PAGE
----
ILTS 2012 Report – Regulatory T-cell injection holds promise for inducing tolerance

by Thomas R. Collins – Injection of regulatory T cells could prove to be a powerful method of inducing tolerance among liver transplantation patients, an immunology expert said here at the 18th International Congress of the International Liver Transplantation Society.

Jeffrey Bluestone, PhD, Professor at the University of California San Francisco Diabetes Center who has worked for 20 years on immune tolerance in autoimmunity and transplantation, said the work of him and his colleagues has centered on FOXP3-positive T-reg cells because they are one of the body’s most crucial defense mechanisms against inappropriate immune responses.

It’s important to attempt to bring about tolerance in transplant recipients — essentially, re-educating the immune system to accept a graft — rather than relying on immunosuppressive drugs because of the many downsides of long-term drug therapy, Dr Bluestone said.

“Life-long immunosuppression results in substantial morbidity and mortality risk for a liver transplantation — including renal insufficiency and end-stage renal disease increasing over time after transplant,” he said. “The current immunosuppressive medications are strongly associated with potent artherosclerosis risk factors such as diabetes.” Infections, post-transplant lymphoproliferative disease and skin cancer are also concerns associated with immunosuppressives.

The liver is a “tolerance-friendly organ,” Dr Bluestone said. He said 20 to 30 percent of selected transplant recipients examined across multiple centers and withdrawal protocols are tolerant and can be taken off drug treatment completely.

The approach by Dr Bluestone and his team has been studied extensively in mouse models but not in humans — although a protocol is being developed for that. The strategy involves more than the injection of regulatory T cells; equally critical is the deletion of donor-reactive T cells. About 70 to 80 percent of deletion of those cells is required to effectively lessen the workload of the regulatory T cells and open a therapeutic window for them.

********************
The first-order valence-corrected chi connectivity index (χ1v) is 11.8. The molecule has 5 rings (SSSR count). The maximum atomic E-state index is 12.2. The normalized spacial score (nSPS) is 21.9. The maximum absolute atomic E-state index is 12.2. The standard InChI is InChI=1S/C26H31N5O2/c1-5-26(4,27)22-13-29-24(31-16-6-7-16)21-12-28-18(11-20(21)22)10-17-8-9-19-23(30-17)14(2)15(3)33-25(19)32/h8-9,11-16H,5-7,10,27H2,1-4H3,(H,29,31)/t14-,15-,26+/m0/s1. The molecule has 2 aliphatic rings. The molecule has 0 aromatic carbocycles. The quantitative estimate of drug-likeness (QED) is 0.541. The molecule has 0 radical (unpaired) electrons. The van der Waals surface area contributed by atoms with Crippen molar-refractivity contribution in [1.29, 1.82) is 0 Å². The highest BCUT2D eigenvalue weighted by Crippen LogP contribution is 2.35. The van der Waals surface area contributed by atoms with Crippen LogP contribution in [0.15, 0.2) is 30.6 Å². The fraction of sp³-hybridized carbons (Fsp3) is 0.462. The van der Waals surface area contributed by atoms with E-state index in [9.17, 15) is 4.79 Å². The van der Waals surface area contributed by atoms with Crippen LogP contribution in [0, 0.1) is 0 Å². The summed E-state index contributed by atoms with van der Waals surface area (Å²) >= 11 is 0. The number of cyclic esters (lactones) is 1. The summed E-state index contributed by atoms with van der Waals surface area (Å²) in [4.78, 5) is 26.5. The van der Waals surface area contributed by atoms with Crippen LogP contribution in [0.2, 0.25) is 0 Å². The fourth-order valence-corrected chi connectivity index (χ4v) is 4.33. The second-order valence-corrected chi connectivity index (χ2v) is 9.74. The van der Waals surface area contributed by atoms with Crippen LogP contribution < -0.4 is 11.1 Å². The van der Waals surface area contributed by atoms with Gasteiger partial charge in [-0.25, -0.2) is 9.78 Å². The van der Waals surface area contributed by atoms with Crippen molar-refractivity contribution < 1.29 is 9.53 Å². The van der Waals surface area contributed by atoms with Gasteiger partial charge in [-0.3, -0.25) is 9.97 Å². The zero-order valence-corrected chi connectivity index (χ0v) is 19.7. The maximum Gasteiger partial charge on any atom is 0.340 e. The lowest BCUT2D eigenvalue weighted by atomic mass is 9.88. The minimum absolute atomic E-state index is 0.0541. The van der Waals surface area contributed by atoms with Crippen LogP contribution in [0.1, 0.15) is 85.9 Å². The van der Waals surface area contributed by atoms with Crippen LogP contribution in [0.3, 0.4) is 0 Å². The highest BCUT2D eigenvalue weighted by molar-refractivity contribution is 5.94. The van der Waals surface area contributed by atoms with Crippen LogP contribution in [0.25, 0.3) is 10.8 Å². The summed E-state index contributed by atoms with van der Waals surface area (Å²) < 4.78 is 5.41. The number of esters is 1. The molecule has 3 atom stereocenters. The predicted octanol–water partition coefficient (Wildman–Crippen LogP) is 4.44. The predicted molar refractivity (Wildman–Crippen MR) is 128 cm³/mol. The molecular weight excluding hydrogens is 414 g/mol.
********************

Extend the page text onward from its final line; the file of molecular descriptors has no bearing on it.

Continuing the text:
Dr Bluestone said it is not good enough to simply inject regulatory T cells, though. They have to be donor-specific.

In a study involving islet transplantation in mice, depletion of donor-reactive T cells plus injection of donor-specific T-reg cells led to a survival rate of about 70 percent after 100 days, compared to a rate of less than 20 percent for mice undergoing depletion and injection of the same number of non-specific T-reg cells.

Using an activation process involving donor B cells, researchers have been able to manufacture T-reg cells that are donor specific, Dr Bluestone said.

Although the strategy appears promising, he said care should to be taken.

“Once you put the cells in, it’s not so easy to get them back out,” he said. “You can always stop a drug, it’s hard to get cells out you put in.”

He said stability in an inflammation can be “tricky.”

“If you don’t have a highly specific, donor-specific population, and you put in too many polyclonal cells… these cells are effective at shutting down all kinds of immune responses, some of which you want. And it could lead to long-term non-specific suppression,” Dr Bluestone said. “So I think we need to balance the goal of getting cells in there that are specific enough, but also stable enough to get a selective regulation.”